City Hall played host to the AZA 2012 biennial architecture conference, held in Cape Town earlier this month. The conference used “Re:scripting Architecture” as a tantalising conceptual framework inside which speakers presented their work and challenged the practice of architecture. Lindsay Bush gives a snapshot account of two of the UK-based keynote speakers David Adjaye and Kibwe Tavares.
David Adjaye is not a starchitect, but he is pretty famous. So powerful is his stage presence that the witty, eloquent duo of MCs tasked with introducing him were rendered visibly weak in the presence of… stature? Or beauty perhaps? The Tanzanian-born son of a Ghanaian diplomat, Adjaye moved to London aged 9 and went on to study architecture at Southbank University and RCA, winning the RIBA bronze medal in 1993. Established in 2000, his practice has produced some remarkable work.
The majority of the projects Adjaye presented were won by competition, many ‘stolen’ out from under the best names in the business. Museums, libraries, a market hall, a college campus and a private house in locations across the world: all distinctly different buildings in form and materiality, yet each as beautiful as the next.
The ‘box within a box’ typology and the extreme cantilever recurred frequently, as did the importance of human sightlines as connectors – between the users of internal spaces, and also between outside and inside in the form of views. The most distinctive thread running through all the work would probably be a masterful use of light, leading to an architecture that appears grounded and timeless.
Addressing the rescripting of the profession, Adjaye alluded to the revival of the human aspect of architecture and the importance of memory and history: “If the twentieth century was essentially about the invention of techniques, then this one is about returning to the social aspect, remembering who we are and where we’ve come from, and making those techniques work for people.”
Kibwe Tavares is relaxed and unassuming, his quiet south London accent giving little clue to a wisdom far beyond his years. He has a small stage presence, which suits what he does perfectly: the big screen behind him does all the talking. This young man has already rescripted architecture.
He graduated from the Bartlett School of Architecture in London and was awarded the 2011 RIBA silver medal for his architectural animation Robots of Brixton. Tavares’ personal response to the Brixton riots of the 80s, the 6-minute film unravels a familiar townscape, degraded and overlaid with shack-like expansion caused by the influx of the robot working class. The film is at once haunting and gripping, fluid and jarring, and clips of the chaos have a chillingly prophetic resemblance to footage of the very same London high street during the 2011 riots that erupted barely months after its release. This is but one of the visually stunning future dystopias created by members of the young studio Factory Fifteen, co-founded by Tavares.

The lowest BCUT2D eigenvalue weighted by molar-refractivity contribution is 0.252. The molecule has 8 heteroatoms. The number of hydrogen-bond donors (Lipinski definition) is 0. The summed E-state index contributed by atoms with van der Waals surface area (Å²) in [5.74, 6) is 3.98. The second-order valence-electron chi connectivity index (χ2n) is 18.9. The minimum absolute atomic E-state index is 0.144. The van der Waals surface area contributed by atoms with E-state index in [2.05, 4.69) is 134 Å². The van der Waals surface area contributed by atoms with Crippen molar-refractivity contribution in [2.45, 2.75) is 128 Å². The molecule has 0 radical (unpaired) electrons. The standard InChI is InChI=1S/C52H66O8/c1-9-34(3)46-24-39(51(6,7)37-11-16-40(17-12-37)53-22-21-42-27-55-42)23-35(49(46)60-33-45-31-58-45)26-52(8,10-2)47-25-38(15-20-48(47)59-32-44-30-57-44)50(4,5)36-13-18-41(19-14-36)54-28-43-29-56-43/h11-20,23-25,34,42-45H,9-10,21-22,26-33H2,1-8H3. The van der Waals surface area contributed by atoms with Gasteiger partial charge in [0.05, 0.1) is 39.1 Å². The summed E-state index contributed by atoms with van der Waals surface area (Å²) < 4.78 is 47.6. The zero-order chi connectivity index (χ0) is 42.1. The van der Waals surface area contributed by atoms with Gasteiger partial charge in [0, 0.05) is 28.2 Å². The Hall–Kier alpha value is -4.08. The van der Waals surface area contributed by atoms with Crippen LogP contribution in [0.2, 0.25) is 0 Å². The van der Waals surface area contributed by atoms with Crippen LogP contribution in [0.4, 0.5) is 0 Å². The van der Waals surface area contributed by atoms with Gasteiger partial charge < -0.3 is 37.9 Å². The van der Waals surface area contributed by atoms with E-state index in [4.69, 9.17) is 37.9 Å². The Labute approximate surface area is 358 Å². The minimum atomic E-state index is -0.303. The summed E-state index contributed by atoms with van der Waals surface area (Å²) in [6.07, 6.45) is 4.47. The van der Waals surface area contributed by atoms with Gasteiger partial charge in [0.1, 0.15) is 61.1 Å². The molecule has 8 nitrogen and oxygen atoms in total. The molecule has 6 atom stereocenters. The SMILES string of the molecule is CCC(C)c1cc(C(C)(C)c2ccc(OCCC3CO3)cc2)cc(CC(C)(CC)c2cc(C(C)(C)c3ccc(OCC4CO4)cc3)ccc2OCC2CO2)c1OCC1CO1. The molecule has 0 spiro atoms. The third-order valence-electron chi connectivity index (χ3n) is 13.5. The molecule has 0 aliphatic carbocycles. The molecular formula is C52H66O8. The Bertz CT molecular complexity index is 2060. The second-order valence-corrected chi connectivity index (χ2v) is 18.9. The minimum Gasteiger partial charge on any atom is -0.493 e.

‘Megalomania’ shows the city of London in a state of total construction, a labyrinth of familiar landmarks that appear either unfinished, incomplete or broken. Overlaid with beautiful soundscapes, this is pure architecture of the imagination, an ethereal one located only in the future… which gives us relief, as the scenarios we see may be visually alluring – enhanced ‘ruin porn’ of the highest order – but they are certainly not realities we would like to inhabit. GAMMA was made on a student field trip to Chernobyl, and tells the story of an alternate future where a developer-driven plot to clean the world’s radioactive cities and make them inhabitable, goes horribly wrong. They send machines to rain down bio organisms designed to suck up the radiation, and they end up taking root and covering over everything. Riveting.
The presentation left students and educators full of questions: “But how is this architecture? How can you make a movie for your thesis?” Kibwe explained how at schools like the Bartlett, architectural proficiency is tested in earlier years and the final project comes with complete creative freedom. These new-generation architects have an entirely different set of tools at their disposal to the practitioners of the past, and make their money doing animations for developers and corporations, giving them the freedom to create their beautiful dystopias. Asked by an audience member why he chooses to create dystopia and not utopias, Kibwe said these were only some of so many possible futures. Perhaps it’s easier for us to imagine things as damaged than ideal, but it’s certainly important to the rescripting of architecture that these young creatives are still imagining, prodding the furthest corners of what our built environment might one day be.
‘Scripting’ is in fact a term used for advanced 3D computer modelling techniques of the sort used by David’s team to generate façade patterns for the Moscow School of Management, or perhaps to allow Kibwe’s robots to run in a humanoid way. At the same time, cultural identity and the past play just as great a role in the design process of David’s Smithsonian Museum of Afro-American History as they do in Factory Fifteen’s film GAMMA. And just as David’s Mass Extinction Monitoring Observatory (MEMO) will stand as what he calls a giant warning cathedral for mankind, the films showed by his younger peer prompt us to really think about what kind of future lies in store should we as a species continue to behave as we have thus far.
Find out more
To see more of David Adjaye’s work go to www.adjaye.com
To see more of Kibwe Taveres’ work go to www.factoryfifteen.com
Text by Lindsay Bush, images supplied.